Used to be, a guy
could fool old bulls with just a single-reed
bugle call and corrugated tube. But there
are more hunters in the woods these
days, and the elk have heard it all.
When they turn vocal in mid-September,
less is usually more. A gentle cow or
calf call and good positioning are more
important than being able to belt out a
three-octave ear-buster. Better to talk
sweet, ’cause the big guy knows exactly
where you are.
There comes a moment when you know the conversation has turned. Classic bugling
subsides to guttural chuckles punctuated by antlers thrashing the spruce. Limbs breaking. A hoof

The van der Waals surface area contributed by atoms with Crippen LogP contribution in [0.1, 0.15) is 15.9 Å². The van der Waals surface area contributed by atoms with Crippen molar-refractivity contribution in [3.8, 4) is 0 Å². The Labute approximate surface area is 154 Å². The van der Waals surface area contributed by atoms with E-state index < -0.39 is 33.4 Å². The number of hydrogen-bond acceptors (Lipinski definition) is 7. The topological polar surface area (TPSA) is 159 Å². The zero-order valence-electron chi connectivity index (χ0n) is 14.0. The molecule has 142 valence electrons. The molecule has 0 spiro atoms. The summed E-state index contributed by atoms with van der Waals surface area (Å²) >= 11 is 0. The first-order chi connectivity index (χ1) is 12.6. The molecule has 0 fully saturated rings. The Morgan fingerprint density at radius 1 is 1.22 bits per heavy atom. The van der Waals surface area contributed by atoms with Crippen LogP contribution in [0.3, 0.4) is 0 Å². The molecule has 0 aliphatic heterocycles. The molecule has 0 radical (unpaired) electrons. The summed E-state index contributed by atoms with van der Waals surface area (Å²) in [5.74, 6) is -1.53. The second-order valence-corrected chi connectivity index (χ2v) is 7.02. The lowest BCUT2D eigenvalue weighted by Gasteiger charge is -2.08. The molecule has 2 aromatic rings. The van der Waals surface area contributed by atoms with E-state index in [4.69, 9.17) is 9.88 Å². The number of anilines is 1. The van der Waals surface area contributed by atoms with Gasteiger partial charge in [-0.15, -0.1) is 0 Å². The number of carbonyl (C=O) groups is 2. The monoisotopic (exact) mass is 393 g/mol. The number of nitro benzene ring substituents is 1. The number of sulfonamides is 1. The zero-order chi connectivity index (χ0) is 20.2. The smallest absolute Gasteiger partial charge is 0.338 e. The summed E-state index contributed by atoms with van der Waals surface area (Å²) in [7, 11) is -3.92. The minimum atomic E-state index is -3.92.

falling. The barrel-chested breaths getting closer. This wapiti game has changed, with more people
playing. But one thing remains the same: You still have to speak their language.
Denver Bryan captured the images of
his nephew, Justin Bryan, while hunting
elk on private land in Montana’s
Bridger Mountains, where they were
part of an elk camp whose hunters
chased bulls for a long and tiring
week during the peak of the rut.